Writing tweets on the village green...

Technically, you should find a real camp site before putting up a tent in Germany. This works fine when there is a camp site nearby, which there isn’t. Besides, you technically shouldn’t cook dinner on an open stove on the village green directly in front of the fire station when they are having a party, but no-one seems to mind. We move on with our eyes open for overnight possibilities. A patch of woodland, preferably well away from any houses, would be favourite, but we’re stuck in suburbia. It’s not like we can camp in someone’s front garden without them noticing. Then while we’re riding along a track in a woodland Alex disappears through a hole in the hedge, (the location of which I obviously can’t disclose for securit… never mind). When we follow him we get the bakfiets stuck in the undergrowth of what was probably once a carefully tended orchard. It doesn’t look promising, as the only ways through the seeds are trails left by dog walkers, but Alex doesn’t know when to give up and finds us a small Garden of Eden which looks like it hasn’t seen humans in years.

The morning after. I take no responsibility for the shorts.

The morning after.

We don’t want to attract attention, and nothing attracts attention like people whispering, waving torches about and falling over in the dark, so there’s a rush to throw the tent up while we have some light. We’re feeling pretty smug about our improvised campsite  when we hear voices through the trees to the east. We all stop and listen, wondering if we’re about to be pounced on by mad axemen or the residents association, but they don’t come any closer. There are some lights showing about 300m north but the woods are thick so we don’t expect anyone will notice the tent. We roll out the bags and go to sleep, hoping there are no insomniac dog walkers in the area.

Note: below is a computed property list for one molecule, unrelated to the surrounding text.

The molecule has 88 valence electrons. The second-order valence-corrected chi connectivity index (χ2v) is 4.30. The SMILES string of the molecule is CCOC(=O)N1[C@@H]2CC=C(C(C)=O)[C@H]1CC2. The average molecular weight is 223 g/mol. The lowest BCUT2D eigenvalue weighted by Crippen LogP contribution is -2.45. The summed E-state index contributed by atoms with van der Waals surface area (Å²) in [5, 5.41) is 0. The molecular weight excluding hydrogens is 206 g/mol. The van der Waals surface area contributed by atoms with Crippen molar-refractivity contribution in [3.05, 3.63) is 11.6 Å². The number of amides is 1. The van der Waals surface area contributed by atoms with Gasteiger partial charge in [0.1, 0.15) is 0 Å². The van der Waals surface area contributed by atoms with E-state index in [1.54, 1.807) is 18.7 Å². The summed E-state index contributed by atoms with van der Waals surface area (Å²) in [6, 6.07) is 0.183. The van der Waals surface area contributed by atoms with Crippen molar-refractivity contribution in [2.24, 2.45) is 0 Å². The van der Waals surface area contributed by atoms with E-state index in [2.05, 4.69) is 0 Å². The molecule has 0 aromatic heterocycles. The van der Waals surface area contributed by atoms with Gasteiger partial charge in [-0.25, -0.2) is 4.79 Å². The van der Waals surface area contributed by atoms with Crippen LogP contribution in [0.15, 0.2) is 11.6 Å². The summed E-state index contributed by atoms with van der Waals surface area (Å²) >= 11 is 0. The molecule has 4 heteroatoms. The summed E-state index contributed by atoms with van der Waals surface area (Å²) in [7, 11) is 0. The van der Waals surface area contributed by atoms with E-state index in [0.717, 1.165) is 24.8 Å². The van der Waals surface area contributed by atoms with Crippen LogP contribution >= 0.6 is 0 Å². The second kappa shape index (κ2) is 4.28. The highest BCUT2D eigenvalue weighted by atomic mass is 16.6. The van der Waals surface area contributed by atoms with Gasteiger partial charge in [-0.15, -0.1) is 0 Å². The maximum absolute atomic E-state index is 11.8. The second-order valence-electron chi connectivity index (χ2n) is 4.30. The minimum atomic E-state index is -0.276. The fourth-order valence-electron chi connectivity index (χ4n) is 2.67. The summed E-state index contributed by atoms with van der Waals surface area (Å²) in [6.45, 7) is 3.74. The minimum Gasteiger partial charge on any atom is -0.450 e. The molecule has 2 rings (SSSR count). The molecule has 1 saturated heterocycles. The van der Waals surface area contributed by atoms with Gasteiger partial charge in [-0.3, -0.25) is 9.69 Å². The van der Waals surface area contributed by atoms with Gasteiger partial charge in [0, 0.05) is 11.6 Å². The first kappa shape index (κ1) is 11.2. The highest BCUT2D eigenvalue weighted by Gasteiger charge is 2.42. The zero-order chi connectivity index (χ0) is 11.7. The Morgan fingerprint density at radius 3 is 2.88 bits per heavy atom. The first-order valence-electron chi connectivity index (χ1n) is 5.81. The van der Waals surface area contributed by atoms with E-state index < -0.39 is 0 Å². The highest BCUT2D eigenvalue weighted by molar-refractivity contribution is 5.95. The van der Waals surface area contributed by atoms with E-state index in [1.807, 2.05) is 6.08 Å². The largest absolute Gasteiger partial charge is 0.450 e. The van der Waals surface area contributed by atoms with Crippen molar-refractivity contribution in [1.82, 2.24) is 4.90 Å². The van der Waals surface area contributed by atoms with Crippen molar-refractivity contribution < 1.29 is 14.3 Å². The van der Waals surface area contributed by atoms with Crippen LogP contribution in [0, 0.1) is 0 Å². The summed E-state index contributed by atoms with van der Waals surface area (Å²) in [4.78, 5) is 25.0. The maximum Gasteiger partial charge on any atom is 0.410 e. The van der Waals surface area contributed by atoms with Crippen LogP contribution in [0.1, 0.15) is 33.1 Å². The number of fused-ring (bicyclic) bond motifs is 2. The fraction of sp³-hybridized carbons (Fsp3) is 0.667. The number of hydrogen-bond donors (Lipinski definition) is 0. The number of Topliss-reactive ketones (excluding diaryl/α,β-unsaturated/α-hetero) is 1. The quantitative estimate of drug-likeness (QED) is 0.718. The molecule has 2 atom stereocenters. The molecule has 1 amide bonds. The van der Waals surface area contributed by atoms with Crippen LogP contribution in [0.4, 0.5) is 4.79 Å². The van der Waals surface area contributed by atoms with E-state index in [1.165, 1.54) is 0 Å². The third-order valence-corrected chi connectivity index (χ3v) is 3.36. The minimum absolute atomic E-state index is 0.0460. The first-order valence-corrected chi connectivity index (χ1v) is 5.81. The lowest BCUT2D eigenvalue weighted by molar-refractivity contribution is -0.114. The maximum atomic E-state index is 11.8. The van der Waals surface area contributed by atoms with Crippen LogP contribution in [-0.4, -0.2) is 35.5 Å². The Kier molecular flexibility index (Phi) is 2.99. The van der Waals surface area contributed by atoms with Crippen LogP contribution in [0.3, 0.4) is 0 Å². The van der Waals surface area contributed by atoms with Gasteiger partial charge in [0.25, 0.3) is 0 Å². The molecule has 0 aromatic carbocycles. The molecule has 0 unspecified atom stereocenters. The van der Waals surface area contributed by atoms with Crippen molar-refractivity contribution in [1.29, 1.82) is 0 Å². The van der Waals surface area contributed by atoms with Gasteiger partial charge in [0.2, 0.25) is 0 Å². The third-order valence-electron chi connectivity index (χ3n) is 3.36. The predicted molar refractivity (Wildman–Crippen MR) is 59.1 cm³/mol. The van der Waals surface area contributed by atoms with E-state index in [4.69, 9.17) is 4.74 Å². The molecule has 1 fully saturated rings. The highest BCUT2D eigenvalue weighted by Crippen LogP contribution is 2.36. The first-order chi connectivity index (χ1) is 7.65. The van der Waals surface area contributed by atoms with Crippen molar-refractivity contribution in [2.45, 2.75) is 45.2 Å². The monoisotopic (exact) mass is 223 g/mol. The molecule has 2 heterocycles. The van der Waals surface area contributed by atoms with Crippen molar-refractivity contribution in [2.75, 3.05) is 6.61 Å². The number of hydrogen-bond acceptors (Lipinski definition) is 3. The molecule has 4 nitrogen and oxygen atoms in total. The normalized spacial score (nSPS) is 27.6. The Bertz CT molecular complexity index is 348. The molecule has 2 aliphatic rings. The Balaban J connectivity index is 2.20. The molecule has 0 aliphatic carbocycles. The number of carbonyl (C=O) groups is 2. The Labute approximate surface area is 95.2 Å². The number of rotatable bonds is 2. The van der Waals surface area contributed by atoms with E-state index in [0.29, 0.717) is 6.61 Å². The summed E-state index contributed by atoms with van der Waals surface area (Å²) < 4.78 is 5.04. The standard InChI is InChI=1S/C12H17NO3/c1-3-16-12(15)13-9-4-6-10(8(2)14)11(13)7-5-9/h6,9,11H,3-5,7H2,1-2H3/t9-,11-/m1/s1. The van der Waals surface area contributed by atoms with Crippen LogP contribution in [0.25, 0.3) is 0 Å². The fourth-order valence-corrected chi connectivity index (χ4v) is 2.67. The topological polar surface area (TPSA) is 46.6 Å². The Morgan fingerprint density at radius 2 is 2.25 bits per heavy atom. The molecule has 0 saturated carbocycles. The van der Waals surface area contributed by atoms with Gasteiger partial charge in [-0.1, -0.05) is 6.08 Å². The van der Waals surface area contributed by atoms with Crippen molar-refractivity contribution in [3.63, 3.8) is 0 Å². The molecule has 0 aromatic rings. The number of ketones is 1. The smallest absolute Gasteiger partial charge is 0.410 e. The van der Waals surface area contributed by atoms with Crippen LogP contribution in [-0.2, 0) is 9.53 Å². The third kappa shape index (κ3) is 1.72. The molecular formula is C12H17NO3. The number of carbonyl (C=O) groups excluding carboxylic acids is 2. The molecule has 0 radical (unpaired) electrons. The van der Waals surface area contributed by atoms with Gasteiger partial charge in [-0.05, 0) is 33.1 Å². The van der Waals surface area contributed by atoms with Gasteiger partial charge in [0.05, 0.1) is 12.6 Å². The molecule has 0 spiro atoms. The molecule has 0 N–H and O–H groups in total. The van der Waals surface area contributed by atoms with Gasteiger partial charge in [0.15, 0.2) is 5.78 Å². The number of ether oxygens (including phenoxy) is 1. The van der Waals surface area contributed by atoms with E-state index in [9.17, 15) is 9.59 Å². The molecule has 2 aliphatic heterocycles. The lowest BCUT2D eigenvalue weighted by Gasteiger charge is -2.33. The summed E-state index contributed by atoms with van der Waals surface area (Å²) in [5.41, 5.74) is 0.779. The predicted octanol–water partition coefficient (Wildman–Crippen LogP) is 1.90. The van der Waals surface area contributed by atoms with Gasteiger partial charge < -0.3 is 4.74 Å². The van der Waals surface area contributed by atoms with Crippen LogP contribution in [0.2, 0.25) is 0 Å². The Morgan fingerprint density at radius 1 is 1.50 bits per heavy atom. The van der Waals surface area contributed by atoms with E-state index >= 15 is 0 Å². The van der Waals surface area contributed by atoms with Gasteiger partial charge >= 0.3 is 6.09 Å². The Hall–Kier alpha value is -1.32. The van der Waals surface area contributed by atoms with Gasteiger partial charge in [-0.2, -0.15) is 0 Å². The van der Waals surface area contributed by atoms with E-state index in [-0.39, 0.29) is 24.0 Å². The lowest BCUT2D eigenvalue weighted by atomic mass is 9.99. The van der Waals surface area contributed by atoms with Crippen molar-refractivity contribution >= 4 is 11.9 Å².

We are woken suddenly at seven, not by angry natives but by someone’s cell phone. It takes us some time to find and extinguish it. We all slept well. My jet-lag seems to have been cured by the riding, and Alex reports the best night so far: he was lying on a tree root which was perfectly positioned  for his back.

We take the tent down, Alex expressing disappointment at leaving his orthopaedic tree root behind, and Travis goes to make breakfast on a car park half a kilometre away. I carefully pack the bakfiets and park it, whereupon the stand-with-the-missing-foot sinks into the ground and the whole bike sedately rolls over onto its side, spewing everything onto the wet grass. Thank goodness for well-padded computer bags. We repack it, creep out of the orchard, get stuck in the gate again, and somehow manage to get away unseen. We join Travis who is boiling water in the middle of a car park, and find about ten motor caravans have had the same idea as us and are parked around the tarmac, curtains shut. After celebrating the fact we are alive and haven’t been arrested yet with coffee, tea, and cereal bars, we set off to find someone who can tell us where the heck we are, and which way to get to Düsseldorf.